Why Roy Keane's wild criticism of Man City star might not be so insane after all

The former Manchester United midfielder made some eye-catching comments about Erling Haaland over the weekend.
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It’s not like Roy Keane to kneecap a Haaland. Oh, wait a minute... On Sunday afternoon, Erling Almighty put in a Godzilla-esque performance against Arsenal, but like, the bits where the giant mutant lizard skulks about on the ocean floor unseen for decades at a time, not the bits where he lays waste to some Japanese metropolis or other.

Subjected to the velcro attentions of William Saliba and Gabriel Magalhaes, the Manchester City striker drifted about in a state of relative anonymity. Oftentimes he will do this, stalking through games with a predator’s intent before pouncing once or thrice to rip out a defender’s jugular, but under the collective custodial eye of the Gunners he was more ‘docile house cat’ than ‘king of the jungle’.

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It was a performance that has stoked vapid online discourse among faceless stan accounts about a perceived tendency to fumble bigger moments, and that drew the kind of scathing criticism from Keane which felt almost tailor-made to fuel opinion columns like this one.

“In front of goal he's the best in the world, but his general play for such a player - it is so poor,” the bubbly Irishman said. “Not just today. He has to improve that. He's almost like a League Two player - that's the way I look at him. His general play has to improve. It will do over the next few years. [He's a] brilliant striker but he has to improve his overall game." That dull thud you just heard was the sound of jaws hitting floors all across the Greater Manchester region.

Naturally, Pep Guardiola has come to the defence of his personal berserker, telling a press conference: "He [Haaland] is the best striker in the world and he helped us win what we won last season. The reason why we didn't create many chances [vs Arsenal] was not Erling, it's that we need more presence in the final third with more people.

"We played an exceptional game, I reviewed the game against Arsenal, but we missed more people in the final third maybe for the quality and skills that we have. Erling is exceptional. I'm surprised this came from a former player. From journalists, I can understand, never been on the pitch but former players is always a surprise.”

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Now, it should go without saying that Erling Haaland is not a League Two footballer. Dropping him into the fourth tier would be like entering a Demogorgon into Crufts. It also feels a touch obtuse to leave his goal-scoring prowess to one side in any conversation about his contributions to City’s cause, almost like that ‘What Have the Romans Ever Done for Us?’ bit from Monty Python’s Life of Brian; ‘But aside from the 81 goals and 15 assists in 88 appearances and the historic treble, including a first ever Champions League title, that he helped fire us to last season, what has Erling Haaland ever done for us?’. Enforcing any kind of caveat that fails to account for his freakish return is like complaining that an AK-47 isn’t a very good tin opener; his job is to dismember, and dismember he does.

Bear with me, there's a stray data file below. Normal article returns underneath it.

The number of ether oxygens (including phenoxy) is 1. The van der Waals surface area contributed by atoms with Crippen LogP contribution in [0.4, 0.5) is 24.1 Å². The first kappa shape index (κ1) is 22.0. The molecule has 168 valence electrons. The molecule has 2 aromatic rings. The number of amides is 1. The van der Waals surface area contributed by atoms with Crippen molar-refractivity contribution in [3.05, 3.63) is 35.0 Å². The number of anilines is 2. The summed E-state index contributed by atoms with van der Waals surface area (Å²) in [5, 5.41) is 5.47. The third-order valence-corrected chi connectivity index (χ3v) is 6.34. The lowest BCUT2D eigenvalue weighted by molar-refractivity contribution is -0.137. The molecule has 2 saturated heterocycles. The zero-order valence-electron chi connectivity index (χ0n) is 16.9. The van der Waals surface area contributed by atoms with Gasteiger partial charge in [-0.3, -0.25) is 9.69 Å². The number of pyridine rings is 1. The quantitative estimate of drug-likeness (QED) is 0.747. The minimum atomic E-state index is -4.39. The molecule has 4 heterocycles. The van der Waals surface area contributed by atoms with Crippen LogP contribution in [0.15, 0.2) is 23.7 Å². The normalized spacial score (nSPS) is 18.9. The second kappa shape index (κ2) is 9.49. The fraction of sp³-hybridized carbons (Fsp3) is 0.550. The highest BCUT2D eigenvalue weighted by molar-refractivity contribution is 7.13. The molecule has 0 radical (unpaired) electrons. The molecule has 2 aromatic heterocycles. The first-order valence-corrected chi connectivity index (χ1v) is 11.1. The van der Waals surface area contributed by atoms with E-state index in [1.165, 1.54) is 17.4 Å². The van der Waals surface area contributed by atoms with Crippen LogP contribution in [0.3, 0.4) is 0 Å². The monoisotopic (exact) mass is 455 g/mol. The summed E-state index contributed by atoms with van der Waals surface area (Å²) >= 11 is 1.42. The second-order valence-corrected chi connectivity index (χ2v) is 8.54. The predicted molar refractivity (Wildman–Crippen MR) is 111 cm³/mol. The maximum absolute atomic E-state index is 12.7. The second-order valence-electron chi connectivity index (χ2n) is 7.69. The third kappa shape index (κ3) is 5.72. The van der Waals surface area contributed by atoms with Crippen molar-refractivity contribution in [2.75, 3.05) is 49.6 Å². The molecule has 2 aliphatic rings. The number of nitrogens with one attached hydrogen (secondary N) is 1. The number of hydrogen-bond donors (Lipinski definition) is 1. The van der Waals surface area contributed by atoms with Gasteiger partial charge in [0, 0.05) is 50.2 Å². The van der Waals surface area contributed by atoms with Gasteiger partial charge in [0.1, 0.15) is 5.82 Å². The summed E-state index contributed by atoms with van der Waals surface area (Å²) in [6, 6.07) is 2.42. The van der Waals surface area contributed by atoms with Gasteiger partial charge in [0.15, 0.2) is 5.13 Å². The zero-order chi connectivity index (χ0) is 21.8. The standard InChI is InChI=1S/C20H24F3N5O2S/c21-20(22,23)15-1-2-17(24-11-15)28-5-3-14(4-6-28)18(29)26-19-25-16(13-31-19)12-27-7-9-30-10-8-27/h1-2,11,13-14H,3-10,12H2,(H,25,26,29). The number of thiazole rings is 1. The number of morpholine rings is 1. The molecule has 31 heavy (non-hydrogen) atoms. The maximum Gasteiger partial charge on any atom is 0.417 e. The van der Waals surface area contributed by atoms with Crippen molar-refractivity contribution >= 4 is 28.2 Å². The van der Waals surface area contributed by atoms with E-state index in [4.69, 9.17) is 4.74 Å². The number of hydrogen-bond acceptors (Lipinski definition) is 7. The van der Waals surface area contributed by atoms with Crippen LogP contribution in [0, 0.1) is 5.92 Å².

But in truth, Keane is not entirely out of line. Part of the problem is that the former Manchester United midfielder - sunshine incarnate that he is - has spent so long and garnered such a reputation for being the archetypal grouchy cynic that when he does drift into occasional hyperbole, people are inclined to take his comments earnestly. I do not know for certain, of course, but I would wager a considerable number of jelly beans that Keane does not actually believe Haaland’s general game play is deserving a demotion to the lower leagues. At least, I certainly hope he does not.

That being said, at the core of his exaggerated condemnation lies the grain of a fairly valid point. Haaland is magnificent, but there are areas in which he could improve. The (Ci)T-800 has a pass completion rate of just 74.7% this season, only the 201st highest average in the Premier League, while his running tally of 21.5 touches per 90 minutes is the 537th highest in the top flight. For context, Ederson averages 41.6 touches per 90 minutes.

Even in areas where Haaland is commonly understood to excel, such as his finishing, there are reasons to be unexpectedly critical. His shot accuracy, for instance, is only the 39th highest in the division, and directly comparable to the likes of Luton Town forward Elijah Adebayo and Fulham midfielder Tom Cairney. Elsewhere, the discrepancy between his xG and the actual number of goals he has scored this term shows him to be, statistically speaking, the fifth most wasteful player across the whole of the Premier League.

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None of this is to say that Haaland is a bad player - bad players don’t lead the golden boot race after 29 matches having missed the busy festive period with a stress fracture in their foot - and in many respects, the only thing that matters in this entire debate is how satisfied his manager is with his contribution. Evidently, Pep could hardly be more content.

But equally, it would be disingenuous to suggest that Haaland has fully reached his potential. Already, he is a truly fearsome presence, and yet he still has notable lulls in his game. To that end, as absurdly wild as Keane’s outspoken assessment of the City striker may be, it does contain the faintest speck of veracity. If Haaland ever does wrangle those slight foibles into place, god help us all.